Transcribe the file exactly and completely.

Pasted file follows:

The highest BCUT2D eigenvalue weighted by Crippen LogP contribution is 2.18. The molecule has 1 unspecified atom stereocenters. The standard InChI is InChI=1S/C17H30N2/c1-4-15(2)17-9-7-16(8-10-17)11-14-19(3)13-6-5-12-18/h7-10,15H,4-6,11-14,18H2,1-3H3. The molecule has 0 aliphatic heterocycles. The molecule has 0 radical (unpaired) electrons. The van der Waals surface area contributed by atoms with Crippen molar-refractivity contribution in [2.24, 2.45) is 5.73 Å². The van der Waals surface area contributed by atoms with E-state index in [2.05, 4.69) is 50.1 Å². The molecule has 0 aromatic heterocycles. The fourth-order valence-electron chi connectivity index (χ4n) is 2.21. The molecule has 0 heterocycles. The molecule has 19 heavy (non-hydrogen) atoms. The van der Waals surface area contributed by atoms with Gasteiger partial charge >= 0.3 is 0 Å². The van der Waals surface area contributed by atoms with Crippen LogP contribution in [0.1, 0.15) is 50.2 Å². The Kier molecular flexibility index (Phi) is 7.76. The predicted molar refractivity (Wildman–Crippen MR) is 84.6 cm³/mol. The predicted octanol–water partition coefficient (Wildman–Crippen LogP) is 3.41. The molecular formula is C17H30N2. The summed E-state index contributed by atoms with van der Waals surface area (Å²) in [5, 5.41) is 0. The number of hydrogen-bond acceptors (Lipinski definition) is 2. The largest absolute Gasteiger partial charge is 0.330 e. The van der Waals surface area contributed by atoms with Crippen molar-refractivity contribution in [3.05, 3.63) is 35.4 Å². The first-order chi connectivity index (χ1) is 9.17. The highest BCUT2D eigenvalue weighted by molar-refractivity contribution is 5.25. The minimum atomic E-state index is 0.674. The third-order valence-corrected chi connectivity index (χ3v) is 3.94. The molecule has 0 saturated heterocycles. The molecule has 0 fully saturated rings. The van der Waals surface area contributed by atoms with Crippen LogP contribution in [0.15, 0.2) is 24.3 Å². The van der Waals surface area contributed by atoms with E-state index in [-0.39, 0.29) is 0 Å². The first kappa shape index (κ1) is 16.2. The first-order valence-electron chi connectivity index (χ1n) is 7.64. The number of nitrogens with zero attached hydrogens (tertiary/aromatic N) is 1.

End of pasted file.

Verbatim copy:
The highest BCUT2D eigenvalue weighted by Crippen LogP contribution is 2.18. The molecule has 1 unspecified atom stereocenters. The standard InChI is InChI=1S/C17H30N2/c1-4-15(2)17-9-7-16(8-10-17)11-14-19(3)13-6-5-12-18/h7-10,15H,4-6,11-14,18H2,1-3H3. The molecule has 0 aliphatic heterocycles. The molecule has 0 radical (unpaired) electrons. The van der Waals surface area contributed by atoms with Crippen molar-refractivity contribution in [2.24, 2.45) is 5.73 Å². The van der Waals surface area contributed by atoms with E-state index in [2.05, 4.69) is 50.1 Å². The molecule has 0 aromatic heterocycles. The fourth-order valence-electron chi connectivity index (χ4n) is 2.21. The molecule has 0 heterocycles. The molecule has 19 heavy (non-hydrogen) atoms. The van der Waals surface area contributed by atoms with Gasteiger partial charge >= 0.3 is 0 Å². The van der Waals surface area contributed by atoms with Crippen LogP contribution in [0.1, 0.15) is 50.2 Å². The Kier molecular flexibility index (Phi) is 7.76. The predicted molar refractivity (Wildman–Crippen MR) is 84.6 cm³/mol. The predicted octanol–water partition coefficient (Wildman–Crippen LogP) is 3.41. The molecular formula is C17H30N2. The summed E-state index contributed by atoms with van der Waals surface area (Å²) in [5, 5.41) is 0. The number of hydrogen-bond acceptors (Lipinski definition) is 2. The largest absolute Gasteiger partial charge is 0.330 e. The van der Waals surface area contributed by atoms with Crippen molar-refractivity contribution in [3.05, 3.63) is 35.4 Å². The first-order chi connectivity index (χ1) is 9.17. The highest BCUT2D eigenvalue weighted by molar-refractivity contribution is 5.25. The minimum atomic E-state index is 0.674. The third-order valence-corrected chi connectivity index (χ3v) is 3.94. The molecule has 0 saturated heterocycles. The molecule has 0 fully saturated rings. The van der Waals surface area contributed by atoms with Crippen LogP contribution in [0.15, 0.2) is 24.3 Å². The van der Waals surface area contributed by atoms with E-state index in [-0.39, 0.29) is 0 Å². The first kappa shape index (κ1) is 16.2. The first-order valence-electron chi connectivity index (χ1n) is 7.64. The number of nitrogens with zero attached hydrogens (tertiary/aromatic N) is 1.